Where we work
In our last blog, we discussed about the value of attending conferences. We were in Cape Town for another conference called “market systems symposium 2018”. There is no denying that conferences are founded on content and delivery. This becomes even more important especially in understanding, applying and explaining “systemic thinking”, which is known by its different labels – Making Markets Work for the Poor (M4P), Market Systems Development (MSD) and Inclusive Systems….
This blog is about a conversation between two development practitioners interested in systemic thinking. It highlights how jumbled and abstract ideas block our ability to explain and communicate well what we do in applying principles of systemic thinking. We struggle, daily, to make our communication understandable, beyond the objective of public relations, on how our work in development cooperation is relevant and how it contributes to addressing poverty and unemployment in the long-term and at large scale.
Participants of the symposium in Cape Town were largely development practitioners, including some from donors and consulting firms. Responding to the usual criticism levelled at boring and less relevant contents of conferences, organisers of the symposium vowed to make it “not business as usual” through providing “quality exchanges between recognised experts and experienced practitioners”. Did the symposium live up to its expectations? To answer this question, I followed, throughout the three-day symposium, one of the participants, a social entrepreneur, who has never heard of M4P, MSD or its other variants.
On day one, participants were asked to tell what they expect from the symposium. This started well. One could see a clear thread emerging – from generating evidence to knowing the limits of applying systemic thinking, ensuring inclusion of poor and disadvantaged women and men, as well as communicating well on what we do and how we do it. Elizabeth, however, was not clearly at ease. After one speaker ended describing his expectations, Elizabeth quietly inquired, “I am sorry, but what is M4P?”.
Beyond labels, this characterises the challenge we face in communicating well what systemic thinking is and what it is not. As a development practitioner coming from the private sector, I often struggle to explain to my ex-colleagues at Toyota what I do, how I do it and why. The usual response I get is “why don’t you come back to the private sector?”
Systemic approach is not entirely new. The approach puts lessons from decades of development work into a set of principles to guide development projects in their design, implementation and results measurement. It tries to provide us a strategic framework for better results of development work. It is more substantial than simple tools and methods such as value chain development. It is, with the risk of oversimplification, about “making common sense common” through four key principles:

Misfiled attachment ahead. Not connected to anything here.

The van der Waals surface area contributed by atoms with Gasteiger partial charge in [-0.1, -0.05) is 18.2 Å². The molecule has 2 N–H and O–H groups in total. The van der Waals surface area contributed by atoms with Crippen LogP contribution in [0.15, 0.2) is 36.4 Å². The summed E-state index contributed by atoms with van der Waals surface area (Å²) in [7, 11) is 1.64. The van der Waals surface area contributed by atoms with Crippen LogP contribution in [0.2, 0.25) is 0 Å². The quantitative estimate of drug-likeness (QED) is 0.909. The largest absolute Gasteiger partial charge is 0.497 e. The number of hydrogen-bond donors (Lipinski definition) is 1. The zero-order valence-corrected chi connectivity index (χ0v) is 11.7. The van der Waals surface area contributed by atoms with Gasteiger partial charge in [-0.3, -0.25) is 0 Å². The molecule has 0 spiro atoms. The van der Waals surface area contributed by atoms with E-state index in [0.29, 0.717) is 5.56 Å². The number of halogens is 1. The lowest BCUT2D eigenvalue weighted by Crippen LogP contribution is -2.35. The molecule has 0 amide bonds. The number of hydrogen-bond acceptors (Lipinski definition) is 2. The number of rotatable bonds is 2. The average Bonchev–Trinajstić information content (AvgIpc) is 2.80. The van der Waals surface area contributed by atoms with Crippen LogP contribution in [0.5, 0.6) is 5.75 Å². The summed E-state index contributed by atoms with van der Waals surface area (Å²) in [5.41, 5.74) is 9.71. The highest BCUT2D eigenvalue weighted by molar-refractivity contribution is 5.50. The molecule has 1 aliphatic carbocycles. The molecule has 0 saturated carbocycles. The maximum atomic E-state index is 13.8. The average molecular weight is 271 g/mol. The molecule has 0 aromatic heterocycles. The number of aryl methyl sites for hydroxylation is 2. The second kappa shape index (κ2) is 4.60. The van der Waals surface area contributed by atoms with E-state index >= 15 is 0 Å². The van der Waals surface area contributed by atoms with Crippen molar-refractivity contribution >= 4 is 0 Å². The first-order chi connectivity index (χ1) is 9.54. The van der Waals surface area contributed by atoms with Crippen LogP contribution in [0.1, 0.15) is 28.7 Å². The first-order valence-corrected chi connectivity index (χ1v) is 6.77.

The symposium was well organised. The methodology was highly useful, giving more space to participants to engage in conversations on their work. Yet we had mixed feelings about the relevance of the symposium to development practitioners, as most of the topics seemed to lack good ground work and careful preparation. Conceptual discussions are needed but they should not cloud the understanding and application of systemic thinking. After all, we implement projects and ensure quality impacts. It is good to remember that in theory, there is no difference between practice and theory. In practice, there is.
In many of the initiatives/projects applying principles of systematic thinking, changes happen quickly and strategies need to be adapted continuously. For this, monitoring and results measurement needs to adapt to such working environment. Having access to reliable and timely information through a monitoring and results measurement system is thus crucial for generating credible evidence.
How can development initiatives/projects use data/information for making decisions? How can a monitoring and results measurement system enable us to generate evidence and use to improve our work and communicate well to others? These were some of the most important issues that we expected to be covered in the symposium. The session spent time discussing terminologies in monitoring and evaluation. This, we felt, took us away from having relevant conversations on how to design and implement right-sized and functional monitoring and measurement adaptable to systemic thinking. Our feeling was shared by another participant of the symposium who was “astonished that many definitions used in M&E are taking us away again from systemic thinking”.
We were happy to be part of an interesting discussion on “telling good stories” to a range of stakeholders. The presentation by the USAID team on the Collaborating, Learning, and Adapting (CLA) framework was quite relevant, highlighting the challenge of how knowledge management and learning does not happen regularly or systematically and is not well resourced.
We learnt how different projects/initiatives involved isolated activities or were treated as “add-on” activities without a clear unity of purpose for knowledge management and learning. Resources were also thinly distributed and responsibilities have been unclear. There is enthusiasm and emerging evidence on the relevance of applying systemic approach. However, there are also many sceptics who question if the approach really contributes to addressing development challenges. Knowledge management and learning helps to increasingly reflect on the relevance of systemic thinking and improve its applications through feeding that knowledge and learning back to inform decision-making. Thus, investing in and improving the “culture” knowledge management and leaning becomes crucial.
Cover picture: @ashleybatz
 A quote attributed to Jan van de Snepscheut